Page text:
When you and your spouse do not have a clear picture of your assets and liabilities, respective incomes, needs, and what the custody issues are, mediation and negotiating will be wasted and bad feelings will be fostered because you and your spouse will not be talking about the same thing and you may end up arguing over issues which are really non-issues. Moreover, if you are paying the mediator and your Atlanta divorce lawyer by the hour, it is in your best financial interests to stay focused on mediating the core of your case, not peripheral issues.

Child & Spousal Support - You and your spouse should prepare an accurate budget, normally in the form of a Domestic Relations Financial Affidavit that sets out your basic needs. You should exchange all documents, such as bank and other account statements, pay stubs, tax returns, insurance plans, pension information, etc., that provide a complete picture of you and your spouse’s financial situation. This is relatively simple if you and your spouse are W-2 wage earners and own a house and a simple retirement plan.

It can be more difficult if there is significant separate property involved, complex compensation issues (e.g. stock options), or other complicated financial situations. Obviously, if you and your spouse have filed a financial statement recently in which you have signed under oath that all assets and liabilities have been disclosed on the statement, that document should be provided to both of you. If you have a more complicated estate, an Atlanta divorce lawyer can be invaluable, especially since more complicated marital estates are often laden with tax complications.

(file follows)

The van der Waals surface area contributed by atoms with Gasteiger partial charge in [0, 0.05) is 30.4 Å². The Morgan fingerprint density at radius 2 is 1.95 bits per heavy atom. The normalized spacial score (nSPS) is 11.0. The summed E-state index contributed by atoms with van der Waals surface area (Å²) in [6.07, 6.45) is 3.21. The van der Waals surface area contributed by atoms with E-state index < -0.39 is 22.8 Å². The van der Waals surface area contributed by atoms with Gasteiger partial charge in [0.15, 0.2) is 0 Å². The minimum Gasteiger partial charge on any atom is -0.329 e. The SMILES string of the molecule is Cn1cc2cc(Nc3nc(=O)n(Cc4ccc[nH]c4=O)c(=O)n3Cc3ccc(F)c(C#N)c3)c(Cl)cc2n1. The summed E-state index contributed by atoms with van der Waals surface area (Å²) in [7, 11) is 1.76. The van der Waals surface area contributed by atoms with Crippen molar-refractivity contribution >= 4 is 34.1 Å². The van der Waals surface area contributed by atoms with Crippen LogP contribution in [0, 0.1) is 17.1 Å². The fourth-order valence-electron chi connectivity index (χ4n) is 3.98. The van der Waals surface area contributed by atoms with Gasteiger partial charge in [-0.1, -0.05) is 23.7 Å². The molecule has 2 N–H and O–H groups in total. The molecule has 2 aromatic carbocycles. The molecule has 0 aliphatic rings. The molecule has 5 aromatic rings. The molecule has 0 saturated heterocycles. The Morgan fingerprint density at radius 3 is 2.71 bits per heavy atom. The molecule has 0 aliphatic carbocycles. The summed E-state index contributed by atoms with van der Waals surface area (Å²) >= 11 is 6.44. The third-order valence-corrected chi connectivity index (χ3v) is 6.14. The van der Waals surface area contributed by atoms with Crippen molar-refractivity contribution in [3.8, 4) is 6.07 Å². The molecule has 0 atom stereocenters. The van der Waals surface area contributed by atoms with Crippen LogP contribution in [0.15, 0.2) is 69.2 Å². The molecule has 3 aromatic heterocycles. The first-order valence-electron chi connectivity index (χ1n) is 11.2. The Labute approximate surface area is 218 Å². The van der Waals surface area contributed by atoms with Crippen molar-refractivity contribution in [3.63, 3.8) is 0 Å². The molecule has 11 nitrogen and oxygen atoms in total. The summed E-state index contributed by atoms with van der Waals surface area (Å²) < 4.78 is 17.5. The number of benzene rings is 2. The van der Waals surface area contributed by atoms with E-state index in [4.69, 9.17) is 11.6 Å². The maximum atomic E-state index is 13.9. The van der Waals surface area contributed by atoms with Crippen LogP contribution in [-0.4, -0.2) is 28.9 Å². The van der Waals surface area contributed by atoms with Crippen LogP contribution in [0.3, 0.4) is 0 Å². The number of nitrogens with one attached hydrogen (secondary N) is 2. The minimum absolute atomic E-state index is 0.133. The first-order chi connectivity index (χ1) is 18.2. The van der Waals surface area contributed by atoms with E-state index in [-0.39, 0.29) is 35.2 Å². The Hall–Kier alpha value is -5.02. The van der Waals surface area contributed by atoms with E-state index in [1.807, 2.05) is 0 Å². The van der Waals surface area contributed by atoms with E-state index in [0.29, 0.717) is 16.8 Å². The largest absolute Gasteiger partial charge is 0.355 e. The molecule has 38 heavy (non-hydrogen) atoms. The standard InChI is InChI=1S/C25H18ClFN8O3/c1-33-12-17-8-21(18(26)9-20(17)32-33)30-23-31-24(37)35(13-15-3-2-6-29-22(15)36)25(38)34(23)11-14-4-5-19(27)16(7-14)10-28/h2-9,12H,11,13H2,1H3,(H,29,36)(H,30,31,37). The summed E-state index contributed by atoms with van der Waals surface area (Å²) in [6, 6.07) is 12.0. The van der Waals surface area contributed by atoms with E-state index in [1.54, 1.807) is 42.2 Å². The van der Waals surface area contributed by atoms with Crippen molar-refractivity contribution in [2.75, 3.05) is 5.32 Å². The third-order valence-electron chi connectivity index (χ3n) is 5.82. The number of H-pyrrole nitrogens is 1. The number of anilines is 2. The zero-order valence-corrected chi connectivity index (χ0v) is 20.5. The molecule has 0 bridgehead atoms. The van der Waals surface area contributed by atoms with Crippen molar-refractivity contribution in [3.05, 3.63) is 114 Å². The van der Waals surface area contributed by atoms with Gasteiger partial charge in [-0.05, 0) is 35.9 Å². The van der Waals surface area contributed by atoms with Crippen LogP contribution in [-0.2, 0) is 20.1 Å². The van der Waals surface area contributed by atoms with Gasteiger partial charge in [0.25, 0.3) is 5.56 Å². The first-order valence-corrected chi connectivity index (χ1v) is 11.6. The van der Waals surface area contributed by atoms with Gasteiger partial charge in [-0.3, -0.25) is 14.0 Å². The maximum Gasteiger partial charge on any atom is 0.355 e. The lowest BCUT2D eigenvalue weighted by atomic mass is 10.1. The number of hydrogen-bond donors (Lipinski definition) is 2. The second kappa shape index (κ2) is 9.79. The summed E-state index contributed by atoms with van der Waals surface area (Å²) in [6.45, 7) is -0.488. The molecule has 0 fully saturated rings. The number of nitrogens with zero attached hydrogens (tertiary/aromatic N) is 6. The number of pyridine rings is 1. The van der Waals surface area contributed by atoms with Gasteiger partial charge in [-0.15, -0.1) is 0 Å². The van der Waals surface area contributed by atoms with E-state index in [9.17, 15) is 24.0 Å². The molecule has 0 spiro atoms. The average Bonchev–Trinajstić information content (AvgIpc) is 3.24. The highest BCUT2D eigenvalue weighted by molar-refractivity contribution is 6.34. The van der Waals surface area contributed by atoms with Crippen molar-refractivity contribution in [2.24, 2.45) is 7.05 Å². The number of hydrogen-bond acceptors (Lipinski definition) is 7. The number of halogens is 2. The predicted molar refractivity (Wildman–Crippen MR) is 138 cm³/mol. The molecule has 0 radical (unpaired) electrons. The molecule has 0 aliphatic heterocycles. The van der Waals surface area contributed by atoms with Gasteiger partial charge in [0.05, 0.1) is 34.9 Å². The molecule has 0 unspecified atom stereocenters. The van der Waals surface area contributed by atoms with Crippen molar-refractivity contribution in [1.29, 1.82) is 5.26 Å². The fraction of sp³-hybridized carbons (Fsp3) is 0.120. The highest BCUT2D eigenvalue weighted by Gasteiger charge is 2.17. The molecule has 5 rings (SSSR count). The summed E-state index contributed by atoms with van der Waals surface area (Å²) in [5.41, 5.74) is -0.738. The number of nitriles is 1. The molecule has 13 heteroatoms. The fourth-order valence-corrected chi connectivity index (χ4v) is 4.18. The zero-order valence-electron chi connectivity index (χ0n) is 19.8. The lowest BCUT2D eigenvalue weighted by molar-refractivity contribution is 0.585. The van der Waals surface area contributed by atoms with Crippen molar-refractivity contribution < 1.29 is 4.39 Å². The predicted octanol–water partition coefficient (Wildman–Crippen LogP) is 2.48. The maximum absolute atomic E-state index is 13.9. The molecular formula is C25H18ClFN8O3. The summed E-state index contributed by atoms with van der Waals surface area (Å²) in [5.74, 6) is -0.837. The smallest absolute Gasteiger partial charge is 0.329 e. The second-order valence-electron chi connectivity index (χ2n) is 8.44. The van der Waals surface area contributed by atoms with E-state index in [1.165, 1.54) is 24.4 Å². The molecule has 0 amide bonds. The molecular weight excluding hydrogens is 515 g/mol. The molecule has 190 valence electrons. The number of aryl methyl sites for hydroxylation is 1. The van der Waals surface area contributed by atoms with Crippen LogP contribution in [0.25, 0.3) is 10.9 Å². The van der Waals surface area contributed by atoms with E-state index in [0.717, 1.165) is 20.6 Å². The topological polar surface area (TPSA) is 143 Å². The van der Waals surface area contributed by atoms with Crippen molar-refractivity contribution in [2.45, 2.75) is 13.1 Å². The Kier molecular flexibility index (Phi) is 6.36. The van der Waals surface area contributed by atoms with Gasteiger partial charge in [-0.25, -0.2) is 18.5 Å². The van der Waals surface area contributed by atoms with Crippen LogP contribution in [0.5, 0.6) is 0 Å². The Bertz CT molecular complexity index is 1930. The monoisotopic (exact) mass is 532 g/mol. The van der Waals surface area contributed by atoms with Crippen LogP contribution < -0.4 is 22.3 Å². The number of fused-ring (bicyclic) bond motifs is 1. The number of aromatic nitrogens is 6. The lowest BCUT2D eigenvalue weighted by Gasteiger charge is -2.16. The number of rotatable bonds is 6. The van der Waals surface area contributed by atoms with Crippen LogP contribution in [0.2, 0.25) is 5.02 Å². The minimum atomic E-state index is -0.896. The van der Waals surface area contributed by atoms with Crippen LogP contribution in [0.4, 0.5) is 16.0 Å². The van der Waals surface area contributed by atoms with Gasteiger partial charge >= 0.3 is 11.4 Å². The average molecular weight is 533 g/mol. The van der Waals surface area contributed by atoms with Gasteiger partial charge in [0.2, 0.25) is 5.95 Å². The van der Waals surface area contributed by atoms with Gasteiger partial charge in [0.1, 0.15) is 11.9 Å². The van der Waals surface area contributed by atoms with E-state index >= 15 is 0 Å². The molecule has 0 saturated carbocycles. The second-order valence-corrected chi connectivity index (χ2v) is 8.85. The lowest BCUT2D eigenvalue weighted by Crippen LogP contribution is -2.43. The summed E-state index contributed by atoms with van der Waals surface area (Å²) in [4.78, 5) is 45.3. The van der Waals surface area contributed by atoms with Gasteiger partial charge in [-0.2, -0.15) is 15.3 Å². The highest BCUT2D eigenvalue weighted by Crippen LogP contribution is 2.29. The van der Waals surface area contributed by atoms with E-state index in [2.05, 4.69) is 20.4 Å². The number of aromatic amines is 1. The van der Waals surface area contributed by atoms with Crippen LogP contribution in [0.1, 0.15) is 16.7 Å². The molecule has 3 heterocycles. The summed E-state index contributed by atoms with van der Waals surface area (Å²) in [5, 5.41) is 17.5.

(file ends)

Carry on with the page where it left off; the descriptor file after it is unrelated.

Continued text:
Providing the other side with this information before meeting can save time, especially if the Atlanta divorce lawyers can agree on the MBS ahead of time. Once the Atlanta divorce lawyers have the same information and can agree on such issues as income, the property at issue, and you and your spouse’s net worth, the chances of a successful settlement negotiation are tremendously heightened.

February 25, 2009

Atlanta Divorce Lawyers Guide to Divorce and Family Law Cases in Fulton County, Georgia: Guardian Ad Litem

Our final blog entry in our Atlanta Divorce Lawyers Guide to Divorce and Family Law Cases in Fulton County, Georgia is in regards to the Fulton County’s Guardian Ad Litem program. A Guardian Ad Litem is an attorney who has had at least 20 hours of specialized training for child welfare and custody issues. In cases involving contested child custody, modifications of custody, modification of visitation, allegations of child neglect or child abuse, the Court can assign a Guardian Ad Litem to more closely evaluate the situation and report back to the court its findings. The Court or the Guardian Ad Litem can order psychological evaluations and drug testing if applicable to help in making a custody determination.

The cost of a Guardian Ad Litem can be rather high for most divorces in Georgia. Litigants should be aware that Fulton County offers a Guardian Ad Litem (GAL) at a reduced hourly rate.

February 18, 2009

Atlanta Divorce Lawyers Guide to Divorce and Family Law Cases in Fulton County, Georgia: Late Case Evaluation

The topic of “Late Case Evaluations” is our next blog entry in our Atlanta Divorce Lawyers Guide to Divorce and Family Law Cases in Fulton County, Georgia. A late case evaluation, like the name implies, is an option usually offered “late” in the case, but prior to going to a final hearing. It is typically scheduled by the Judge at the 120 Day Status Conference, although in certain limited circumstances, it can be scheduled earlier in the case (and may be referred to as an “early case evaluation”).

A late case evaluation is similar in many respects to a mediation. In Fulton County, it generally last four hours (although the length of time can be extended by the parties at their own costs). A late case evaluation is usually run by an experienced attorney. This individual, while serving in the role as an attorney, also provides the parties his or her “evaluation” of their positions (both their strengths and weaknesses) and his or her opinions as to what the likely result will be if the parties elect to pursue a final trial of their case rather than come to an agreement about all issues outstanding in their matter.